5 Things All Cyclists Should Try in 2019

Marc Lindsay
by Marc Lindsay
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5 Things All Cyclists Should Try in 2019

Trying something new and different on the bike doesn’t always have to involve huge goals that are nearly impossible to achieve. In fact, sometimes it’s the little things that can make the biggest impact and provide the most memorable experiences.

From taking a cycling vacation to trying a new discipline, here are five simple things all cyclists should try in 2019.

1

RIDE FARTHER THAN EVER

Distance is one simple goal that challenges you to push yourself on the bike. However far you’ve ridden in the past, make it a point to set a new benchmark by upping your one-day total for distance on the bike.

This not only gives you a great sense of accomplishment, but it also forces you to systematically work toward achieving a feat that might seem beyond your reach. Remember you don’t need to crush your old number. Even one mile farther than your previous record does the trick.

2

GET SOMEONE ELSE INTO CYCLING

One of the most rewarding aspects cycling is sharing your love of the sport with others. Instead of concentrating all of your goals for 2019 on yourself, make it a point to get someone else to give cycling a try.

This could mean donating bikes to underprivileged children, teaching a kid to ride a bike or getting that out-of-shape family member or friend to go on a few rides with you. Passing on your knowledge of the sport to others and watching someone else fall in love with cycling the same way you did will be a joyful experience.

3

ATTEND A PRO CYCLING EVENT

As the sport continues to grow, more professional cycling races are popping up. While heading overseas to watch one of the historic cycling races like the Tour de France or Paris Roubaix is already on your bucket list, there are a lot of great races in the U.S. you should support. The Tour of Utah, Colorado Classic and the Tour of California are three big events worth planning a trip for and are destinations where you can get a lot of great cycling in while you’re away from home.

Professional cycling races can also be a lot of fun are a great way to learn about the sport. Seeing firsthand just how fast professionals ride toward the finish line and the tactics played out on the road provides a different perspective and helps motivate you in your own training. The experience is also unique in that fans can often get right up next to team buses to interact with the stars of the sport, which can be a good way to get your younger ones interested in cycling.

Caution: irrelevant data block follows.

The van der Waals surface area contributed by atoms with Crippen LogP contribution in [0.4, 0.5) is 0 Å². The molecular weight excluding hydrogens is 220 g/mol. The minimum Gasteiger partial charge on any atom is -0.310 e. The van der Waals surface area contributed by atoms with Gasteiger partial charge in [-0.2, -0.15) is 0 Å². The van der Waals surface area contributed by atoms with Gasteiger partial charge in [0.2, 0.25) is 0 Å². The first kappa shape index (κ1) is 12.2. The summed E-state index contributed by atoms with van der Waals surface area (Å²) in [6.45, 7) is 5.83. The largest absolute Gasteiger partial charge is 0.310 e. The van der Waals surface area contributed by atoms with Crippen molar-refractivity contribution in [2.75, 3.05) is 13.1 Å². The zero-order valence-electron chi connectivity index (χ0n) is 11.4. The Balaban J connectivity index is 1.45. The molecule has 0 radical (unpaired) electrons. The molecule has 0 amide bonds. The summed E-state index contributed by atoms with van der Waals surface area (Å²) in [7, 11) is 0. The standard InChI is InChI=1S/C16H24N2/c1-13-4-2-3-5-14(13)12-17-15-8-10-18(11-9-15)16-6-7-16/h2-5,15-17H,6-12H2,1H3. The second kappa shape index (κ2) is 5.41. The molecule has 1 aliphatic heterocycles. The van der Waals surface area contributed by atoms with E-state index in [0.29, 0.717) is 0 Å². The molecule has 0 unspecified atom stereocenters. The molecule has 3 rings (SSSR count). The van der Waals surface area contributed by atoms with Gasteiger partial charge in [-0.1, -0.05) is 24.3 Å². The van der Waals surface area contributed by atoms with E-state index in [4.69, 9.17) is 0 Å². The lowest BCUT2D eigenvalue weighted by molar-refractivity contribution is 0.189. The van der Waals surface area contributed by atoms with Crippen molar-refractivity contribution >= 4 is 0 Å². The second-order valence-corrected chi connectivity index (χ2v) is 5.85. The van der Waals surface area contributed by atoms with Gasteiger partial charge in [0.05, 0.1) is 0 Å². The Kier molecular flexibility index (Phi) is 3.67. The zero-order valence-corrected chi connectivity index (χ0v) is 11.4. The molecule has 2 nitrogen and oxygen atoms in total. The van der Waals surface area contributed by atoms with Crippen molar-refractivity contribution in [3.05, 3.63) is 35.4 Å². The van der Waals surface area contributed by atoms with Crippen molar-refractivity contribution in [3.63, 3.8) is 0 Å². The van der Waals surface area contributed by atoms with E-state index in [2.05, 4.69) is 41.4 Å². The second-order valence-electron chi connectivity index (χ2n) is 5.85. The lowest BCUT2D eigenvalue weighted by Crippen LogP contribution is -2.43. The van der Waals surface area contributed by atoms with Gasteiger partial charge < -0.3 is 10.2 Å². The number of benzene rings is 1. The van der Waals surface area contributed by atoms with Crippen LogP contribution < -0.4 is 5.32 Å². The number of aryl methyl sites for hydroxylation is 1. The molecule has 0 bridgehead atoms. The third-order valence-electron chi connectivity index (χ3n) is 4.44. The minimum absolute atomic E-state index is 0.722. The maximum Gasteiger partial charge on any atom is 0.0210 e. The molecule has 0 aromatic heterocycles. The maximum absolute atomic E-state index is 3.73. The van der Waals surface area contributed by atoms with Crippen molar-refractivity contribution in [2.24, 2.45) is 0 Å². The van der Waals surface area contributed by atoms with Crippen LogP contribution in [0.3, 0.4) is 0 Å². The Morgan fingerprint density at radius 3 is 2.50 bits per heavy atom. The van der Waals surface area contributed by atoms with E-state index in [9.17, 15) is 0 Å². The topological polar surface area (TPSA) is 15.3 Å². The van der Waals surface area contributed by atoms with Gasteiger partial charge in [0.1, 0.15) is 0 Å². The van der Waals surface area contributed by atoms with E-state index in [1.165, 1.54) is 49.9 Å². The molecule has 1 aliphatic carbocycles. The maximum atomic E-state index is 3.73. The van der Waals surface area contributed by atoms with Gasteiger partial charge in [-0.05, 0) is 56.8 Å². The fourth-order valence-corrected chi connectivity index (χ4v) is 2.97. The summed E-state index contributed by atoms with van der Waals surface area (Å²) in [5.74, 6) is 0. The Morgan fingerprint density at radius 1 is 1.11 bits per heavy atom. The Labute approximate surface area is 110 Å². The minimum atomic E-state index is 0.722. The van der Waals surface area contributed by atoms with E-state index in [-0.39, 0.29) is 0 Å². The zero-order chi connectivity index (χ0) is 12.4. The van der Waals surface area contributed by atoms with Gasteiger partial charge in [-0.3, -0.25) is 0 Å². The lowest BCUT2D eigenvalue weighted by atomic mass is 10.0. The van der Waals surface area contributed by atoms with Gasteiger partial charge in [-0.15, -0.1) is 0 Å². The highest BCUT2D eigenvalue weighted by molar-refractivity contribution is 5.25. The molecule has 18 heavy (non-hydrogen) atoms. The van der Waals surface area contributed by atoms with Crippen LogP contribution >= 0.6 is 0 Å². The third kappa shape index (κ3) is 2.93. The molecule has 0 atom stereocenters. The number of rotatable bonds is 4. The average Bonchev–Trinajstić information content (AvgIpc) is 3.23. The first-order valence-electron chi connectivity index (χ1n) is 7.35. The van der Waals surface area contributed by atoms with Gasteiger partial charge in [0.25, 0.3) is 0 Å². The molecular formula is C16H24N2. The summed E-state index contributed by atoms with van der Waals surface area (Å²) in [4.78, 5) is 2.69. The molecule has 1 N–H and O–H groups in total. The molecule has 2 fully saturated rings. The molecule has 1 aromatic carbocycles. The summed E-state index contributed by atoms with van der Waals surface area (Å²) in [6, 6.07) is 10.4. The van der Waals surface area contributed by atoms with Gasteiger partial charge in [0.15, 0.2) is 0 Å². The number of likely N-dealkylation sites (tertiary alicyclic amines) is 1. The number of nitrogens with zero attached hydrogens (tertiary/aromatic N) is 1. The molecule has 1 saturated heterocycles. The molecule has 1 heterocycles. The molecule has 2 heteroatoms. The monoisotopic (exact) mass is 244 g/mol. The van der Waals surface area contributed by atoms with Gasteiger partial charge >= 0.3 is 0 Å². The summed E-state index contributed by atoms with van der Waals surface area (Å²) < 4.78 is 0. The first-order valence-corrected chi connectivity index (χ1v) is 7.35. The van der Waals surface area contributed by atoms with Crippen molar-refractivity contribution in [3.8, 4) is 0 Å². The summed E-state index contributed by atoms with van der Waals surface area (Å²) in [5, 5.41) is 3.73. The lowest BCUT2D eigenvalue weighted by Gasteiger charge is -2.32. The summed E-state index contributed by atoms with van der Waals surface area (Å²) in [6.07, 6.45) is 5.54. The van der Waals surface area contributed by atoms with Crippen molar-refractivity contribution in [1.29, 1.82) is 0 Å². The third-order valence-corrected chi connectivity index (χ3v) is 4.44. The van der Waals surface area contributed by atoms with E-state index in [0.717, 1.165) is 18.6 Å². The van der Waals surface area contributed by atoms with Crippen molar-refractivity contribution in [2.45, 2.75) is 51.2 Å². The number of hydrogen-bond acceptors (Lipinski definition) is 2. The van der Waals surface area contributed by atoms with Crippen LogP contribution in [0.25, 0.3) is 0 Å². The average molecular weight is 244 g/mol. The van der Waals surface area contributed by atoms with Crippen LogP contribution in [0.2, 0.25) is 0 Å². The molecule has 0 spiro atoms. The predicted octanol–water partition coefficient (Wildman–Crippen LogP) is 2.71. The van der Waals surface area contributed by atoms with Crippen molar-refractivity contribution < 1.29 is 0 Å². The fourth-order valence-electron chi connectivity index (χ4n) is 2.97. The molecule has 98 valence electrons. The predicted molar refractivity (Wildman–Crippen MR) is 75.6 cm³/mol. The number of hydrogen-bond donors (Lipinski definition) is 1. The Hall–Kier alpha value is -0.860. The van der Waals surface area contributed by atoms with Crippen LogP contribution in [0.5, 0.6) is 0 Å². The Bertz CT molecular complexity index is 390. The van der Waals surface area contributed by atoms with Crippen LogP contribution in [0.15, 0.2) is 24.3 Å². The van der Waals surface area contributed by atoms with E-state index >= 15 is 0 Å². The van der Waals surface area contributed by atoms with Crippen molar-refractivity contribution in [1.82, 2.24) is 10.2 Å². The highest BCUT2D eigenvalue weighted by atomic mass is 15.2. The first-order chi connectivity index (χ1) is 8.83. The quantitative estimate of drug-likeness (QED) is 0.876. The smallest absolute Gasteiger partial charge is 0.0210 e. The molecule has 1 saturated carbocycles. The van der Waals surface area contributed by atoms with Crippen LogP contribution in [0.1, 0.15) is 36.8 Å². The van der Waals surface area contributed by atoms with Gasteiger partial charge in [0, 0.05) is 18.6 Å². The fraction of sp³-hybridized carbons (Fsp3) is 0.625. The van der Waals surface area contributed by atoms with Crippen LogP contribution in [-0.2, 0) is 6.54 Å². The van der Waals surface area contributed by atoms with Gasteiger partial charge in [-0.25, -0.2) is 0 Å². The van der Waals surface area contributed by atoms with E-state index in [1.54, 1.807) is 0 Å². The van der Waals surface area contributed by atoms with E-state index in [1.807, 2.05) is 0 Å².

4

TRY A NEW DISCIPLINE

If you’re a road cyclist, chances are you do a majority of your cycling on the same few routes with the same training partners. Giving a new cycling discipline a try can be a great way to develop new skills, meet new people and expand your knowledge. Whether it’s track cycling, mountain biking, gravel or cyclocross, you’ll be surprised by how exciting and fun other disciplines can be. Trying another discipline has the added benefit of making you a better, more well-rounded cyclist.

5

TAKE A CYCLING VACATION

Ideally, we’d all have enough money to travel to the French Alps or the Dolomites in Italy for a dream cycling vacation that would be an experience of a lifetime. If you can afford it, linking up with a travel company and making this a reality is worth it.

For the rest of us, heading to a different town or state known for good cycling routes can be a welcome change of pace and scenery. If you’ve got friends or family members who like to ride, pick an area close by and plan to stay for a few days. Bringing others along cuts the expenses and gives you riding partners. Riding routes in a different area can also be refreshing and help recharge your cycling when you get back to your home roads.

About the Author

Marc Lindsay
Marc Lindsay

Marc is a freelance writer based in Scottsdale, Arizona. He holds a master’s degree in writing from Portland State University and is a certified physical therapy assistant. An avid cyclist and runner of over 20 years, Marc contributes to LAVA, Competitor and Phoenix Outdoor magazines. He is the former cycling editor for Active.com.

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